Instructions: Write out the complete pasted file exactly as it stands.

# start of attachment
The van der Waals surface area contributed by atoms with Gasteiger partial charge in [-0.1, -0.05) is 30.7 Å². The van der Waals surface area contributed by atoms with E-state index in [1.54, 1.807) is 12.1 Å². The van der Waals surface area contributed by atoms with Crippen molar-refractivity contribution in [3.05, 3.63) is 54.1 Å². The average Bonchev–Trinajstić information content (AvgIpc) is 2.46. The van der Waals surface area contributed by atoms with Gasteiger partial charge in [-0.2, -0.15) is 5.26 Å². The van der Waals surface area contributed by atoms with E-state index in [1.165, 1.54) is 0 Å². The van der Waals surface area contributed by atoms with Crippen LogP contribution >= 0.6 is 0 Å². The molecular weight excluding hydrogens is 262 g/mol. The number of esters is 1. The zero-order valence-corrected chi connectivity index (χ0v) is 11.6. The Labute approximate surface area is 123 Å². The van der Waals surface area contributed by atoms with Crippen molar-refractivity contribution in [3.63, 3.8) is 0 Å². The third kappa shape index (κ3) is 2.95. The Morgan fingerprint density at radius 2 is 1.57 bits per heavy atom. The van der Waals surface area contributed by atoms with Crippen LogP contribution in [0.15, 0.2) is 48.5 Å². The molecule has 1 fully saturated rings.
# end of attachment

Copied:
The van der Waals surface area contributed by atoms with Gasteiger partial charge in [-0.1, -0.05) is 30.7 Å². The van der Waals surface area contributed by atoms with E-state index in [1.54, 1.807) is 12.1 Å². The van der Waals surface area contributed by atoms with Crippen molar-refractivity contribution in [3.05, 3.63) is 54.1 Å². The average Bonchev–Trinajstić information content (AvgIpc) is 2.46. The van der Waals surface area contributed by atoms with Gasteiger partial charge in [-0.2, -0.15) is 5.26 Å². The van der Waals surface area contributed by atoms with E-state index in [1.165, 1.54) is 0 Å². The van der Waals surface area contributed by atoms with Crippen LogP contribution >= 0.6 is 0 Å². The molecular weight excluding hydrogens is 262 g/mol. The number of esters is 1. The zero-order valence-corrected chi connectivity index (χ0v) is 11.6. The Labute approximate surface area is 123 Å². The van der Waals surface area contributed by atoms with Crippen molar-refractivity contribution in [3.63, 3.8) is 0 Å². The third kappa shape index (κ3) is 2.95. The Morgan fingerprint density at radius 2 is 1.57 bits per heavy atom. The van der Waals surface area contributed by atoms with Crippen LogP contribution in [0.15, 0.2) is 48.5 Å². The molecule has 1 fully saturated rings.